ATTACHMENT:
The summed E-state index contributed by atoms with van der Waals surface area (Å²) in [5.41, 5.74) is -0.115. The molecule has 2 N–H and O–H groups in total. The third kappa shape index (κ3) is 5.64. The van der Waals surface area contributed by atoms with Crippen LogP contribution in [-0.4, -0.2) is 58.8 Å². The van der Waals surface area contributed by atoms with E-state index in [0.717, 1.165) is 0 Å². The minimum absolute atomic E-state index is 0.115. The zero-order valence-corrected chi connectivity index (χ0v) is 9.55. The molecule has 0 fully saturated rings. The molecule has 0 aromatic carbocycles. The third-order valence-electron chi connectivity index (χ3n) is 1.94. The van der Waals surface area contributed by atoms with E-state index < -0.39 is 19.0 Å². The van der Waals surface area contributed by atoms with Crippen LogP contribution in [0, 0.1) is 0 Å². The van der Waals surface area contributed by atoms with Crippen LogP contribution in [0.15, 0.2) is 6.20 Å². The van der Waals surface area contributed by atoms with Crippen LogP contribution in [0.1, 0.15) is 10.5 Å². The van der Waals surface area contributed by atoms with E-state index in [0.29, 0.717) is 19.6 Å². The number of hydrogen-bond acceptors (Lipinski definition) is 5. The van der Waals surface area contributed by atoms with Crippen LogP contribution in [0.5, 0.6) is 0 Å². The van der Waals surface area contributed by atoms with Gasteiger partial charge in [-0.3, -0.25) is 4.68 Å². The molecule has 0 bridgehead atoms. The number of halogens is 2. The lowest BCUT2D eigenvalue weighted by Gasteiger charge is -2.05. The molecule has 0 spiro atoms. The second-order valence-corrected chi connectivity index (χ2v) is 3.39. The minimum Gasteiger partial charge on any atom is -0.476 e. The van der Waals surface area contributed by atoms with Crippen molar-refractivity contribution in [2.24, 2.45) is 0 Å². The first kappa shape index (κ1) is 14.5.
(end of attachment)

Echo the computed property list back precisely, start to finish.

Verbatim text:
The summed E-state index contributed by atoms with van der Waals surface area (Å²) in [5.41, 5.74) is -0.115. The molecule has 2 N–H and O–H groups in total. The third kappa shape index (κ3) is 5.64. The van der Waals surface area contributed by atoms with Crippen LogP contribution in [-0.4, -0.2) is 58.8 Å². The van der Waals surface area contributed by atoms with E-state index in [0.717, 1.165) is 0 Å². The minimum absolute atomic E-state index is 0.115. The zero-order valence-corrected chi connectivity index (χ0v) is 9.55. The molecule has 0 fully saturated rings. The molecule has 0 aromatic carbocycles. The third-order valence-electron chi connectivity index (χ3n) is 1.94. The van der Waals surface area contributed by atoms with E-state index < -0.39 is 19.0 Å². The van der Waals surface area contributed by atoms with Crippen LogP contribution in [0, 0.1) is 0 Å². The van der Waals surface area contributed by atoms with Crippen LogP contribution in [0.15, 0.2) is 6.20 Å². The van der Waals surface area contributed by atoms with Crippen LogP contribution in [0.1, 0.15) is 10.5 Å². The van der Waals surface area contributed by atoms with E-state index in [0.29, 0.717) is 19.6 Å². The number of hydrogen-bond acceptors (Lipinski definition) is 5. The van der Waals surface area contributed by atoms with Crippen LogP contribution in [0.5, 0.6) is 0 Å². The van der Waals surface area contributed by atoms with Gasteiger partial charge in [-0.3, -0.25) is 4.68 Å². The molecule has 0 bridgehead atoms. The number of halogens is 2. The lowest BCUT2D eigenvalue weighted by Gasteiger charge is -2.05. The molecule has 0 spiro atoms. The second-order valence-corrected chi connectivity index (χ2v) is 3.39. The minimum Gasteiger partial charge on any atom is -0.476 e. The van der Waals surface area contributed by atoms with Crippen molar-refractivity contribution in [2.24, 2.45) is 0 Å². The first kappa shape index (κ1) is 14.5.